Why the Academy’s Diversity Push Is Tougher Than It Thinks
LOS ANGELES — The Academy of Motion Picture Arts and Sciences, scrambling to address an outcry over a lack of diversity among its membership, has vowed to end the gender imbalance within its ranks while vastly expanding the number of nonwhite members.
But a close examination by The New York Times of the academy’s largest group, the actors branch — whose more than 1,100 members control acting nominations for the Academy Awards — shows that achieving those goals might be more difficult than, say, predicting the annual Oscar winners.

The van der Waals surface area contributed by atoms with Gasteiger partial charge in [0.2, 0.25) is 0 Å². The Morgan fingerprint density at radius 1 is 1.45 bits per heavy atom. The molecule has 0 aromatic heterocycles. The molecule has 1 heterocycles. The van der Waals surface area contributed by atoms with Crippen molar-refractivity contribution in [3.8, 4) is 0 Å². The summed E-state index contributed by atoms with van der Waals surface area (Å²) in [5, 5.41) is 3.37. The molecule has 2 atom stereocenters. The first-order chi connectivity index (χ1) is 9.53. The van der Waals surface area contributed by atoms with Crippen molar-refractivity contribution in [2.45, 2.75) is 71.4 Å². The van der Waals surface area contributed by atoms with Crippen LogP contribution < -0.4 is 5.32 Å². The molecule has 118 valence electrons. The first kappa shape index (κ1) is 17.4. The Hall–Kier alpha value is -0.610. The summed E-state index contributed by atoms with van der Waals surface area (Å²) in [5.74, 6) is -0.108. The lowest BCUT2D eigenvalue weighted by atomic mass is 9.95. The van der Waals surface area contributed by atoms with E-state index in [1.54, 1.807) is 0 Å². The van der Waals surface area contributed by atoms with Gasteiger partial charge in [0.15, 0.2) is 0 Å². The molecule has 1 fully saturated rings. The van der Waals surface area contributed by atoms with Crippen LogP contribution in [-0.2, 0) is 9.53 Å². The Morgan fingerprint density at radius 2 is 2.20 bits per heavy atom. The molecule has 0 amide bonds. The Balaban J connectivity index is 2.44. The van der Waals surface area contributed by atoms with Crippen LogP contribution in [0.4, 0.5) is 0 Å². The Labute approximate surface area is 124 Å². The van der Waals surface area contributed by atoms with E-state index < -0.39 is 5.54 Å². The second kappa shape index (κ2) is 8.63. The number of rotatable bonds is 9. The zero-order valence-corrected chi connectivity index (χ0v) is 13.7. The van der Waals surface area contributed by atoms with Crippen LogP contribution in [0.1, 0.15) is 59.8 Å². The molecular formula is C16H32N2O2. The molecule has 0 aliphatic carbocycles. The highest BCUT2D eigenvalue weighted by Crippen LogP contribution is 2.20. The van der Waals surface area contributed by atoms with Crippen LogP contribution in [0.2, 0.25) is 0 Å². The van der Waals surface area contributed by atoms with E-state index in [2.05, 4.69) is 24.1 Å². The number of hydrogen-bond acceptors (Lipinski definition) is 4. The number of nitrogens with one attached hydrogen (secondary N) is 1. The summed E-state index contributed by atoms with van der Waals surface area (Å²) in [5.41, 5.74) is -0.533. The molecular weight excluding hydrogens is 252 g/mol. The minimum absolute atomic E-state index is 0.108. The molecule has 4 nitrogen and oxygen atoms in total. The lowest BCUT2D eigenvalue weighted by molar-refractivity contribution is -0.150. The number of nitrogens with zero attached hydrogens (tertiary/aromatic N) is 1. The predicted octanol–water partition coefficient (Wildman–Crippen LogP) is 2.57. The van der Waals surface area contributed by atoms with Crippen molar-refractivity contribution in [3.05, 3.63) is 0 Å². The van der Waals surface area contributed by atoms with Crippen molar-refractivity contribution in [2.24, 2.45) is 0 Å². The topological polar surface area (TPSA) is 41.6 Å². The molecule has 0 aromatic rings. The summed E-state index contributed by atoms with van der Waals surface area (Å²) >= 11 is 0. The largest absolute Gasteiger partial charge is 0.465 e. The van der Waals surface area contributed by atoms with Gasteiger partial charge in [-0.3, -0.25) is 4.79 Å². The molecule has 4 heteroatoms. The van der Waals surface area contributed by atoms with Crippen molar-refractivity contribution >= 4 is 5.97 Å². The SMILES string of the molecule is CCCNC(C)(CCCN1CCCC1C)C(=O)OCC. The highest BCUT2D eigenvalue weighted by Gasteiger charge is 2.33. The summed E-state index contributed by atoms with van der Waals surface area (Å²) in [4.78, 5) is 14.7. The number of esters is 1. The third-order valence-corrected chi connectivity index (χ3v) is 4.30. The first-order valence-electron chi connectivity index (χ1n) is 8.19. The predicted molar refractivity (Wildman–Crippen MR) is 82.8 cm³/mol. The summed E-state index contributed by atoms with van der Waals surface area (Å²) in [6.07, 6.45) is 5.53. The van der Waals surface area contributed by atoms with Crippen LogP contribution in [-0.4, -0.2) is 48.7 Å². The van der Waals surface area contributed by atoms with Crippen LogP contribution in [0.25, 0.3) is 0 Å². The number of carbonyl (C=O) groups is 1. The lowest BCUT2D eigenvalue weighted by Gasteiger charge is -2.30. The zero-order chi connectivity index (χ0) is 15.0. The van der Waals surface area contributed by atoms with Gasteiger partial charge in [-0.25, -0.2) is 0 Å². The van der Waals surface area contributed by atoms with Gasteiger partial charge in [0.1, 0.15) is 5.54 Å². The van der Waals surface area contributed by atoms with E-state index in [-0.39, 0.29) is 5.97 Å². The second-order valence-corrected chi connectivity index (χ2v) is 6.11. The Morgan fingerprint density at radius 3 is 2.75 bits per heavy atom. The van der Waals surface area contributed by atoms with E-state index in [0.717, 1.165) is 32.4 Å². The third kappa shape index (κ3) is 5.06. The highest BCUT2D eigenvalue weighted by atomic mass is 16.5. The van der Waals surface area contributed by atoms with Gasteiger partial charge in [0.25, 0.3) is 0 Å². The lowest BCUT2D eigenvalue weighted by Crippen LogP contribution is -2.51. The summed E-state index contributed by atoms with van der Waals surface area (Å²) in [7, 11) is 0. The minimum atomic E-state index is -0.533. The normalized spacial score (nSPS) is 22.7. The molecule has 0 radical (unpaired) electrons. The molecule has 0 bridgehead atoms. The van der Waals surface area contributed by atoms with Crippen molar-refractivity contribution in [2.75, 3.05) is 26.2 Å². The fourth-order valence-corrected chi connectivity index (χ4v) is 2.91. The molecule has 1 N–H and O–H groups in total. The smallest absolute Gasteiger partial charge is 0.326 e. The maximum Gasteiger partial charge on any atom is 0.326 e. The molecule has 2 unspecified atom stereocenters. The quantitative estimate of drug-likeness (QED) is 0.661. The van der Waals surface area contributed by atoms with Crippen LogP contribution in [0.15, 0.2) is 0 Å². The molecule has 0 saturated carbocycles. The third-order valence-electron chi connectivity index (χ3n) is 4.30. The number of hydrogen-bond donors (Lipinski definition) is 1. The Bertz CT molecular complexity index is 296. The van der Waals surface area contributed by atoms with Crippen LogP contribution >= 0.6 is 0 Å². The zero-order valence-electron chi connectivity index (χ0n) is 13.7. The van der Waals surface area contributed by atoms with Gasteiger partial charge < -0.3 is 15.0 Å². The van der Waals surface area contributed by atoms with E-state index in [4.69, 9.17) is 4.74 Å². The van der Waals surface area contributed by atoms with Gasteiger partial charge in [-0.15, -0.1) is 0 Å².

The academy is typically reluctant to disclose the identities of its members and does not regularly provide demographic information about them. There is no set standard for membership and no consistency when it comes to how many people from the film industry are invited to join each year.
Now, as the academy tries to remake itself by recruiting younger and more diverse members and jettisoning those no longer active in the business, it is confronting new challenges. There are protests that it is being unfair to older actors, worries that it could simply be creating different diversity issues in the future and criticism from those within its ranks who do not want to use categories like race, age or gender as any kind of organizing principle.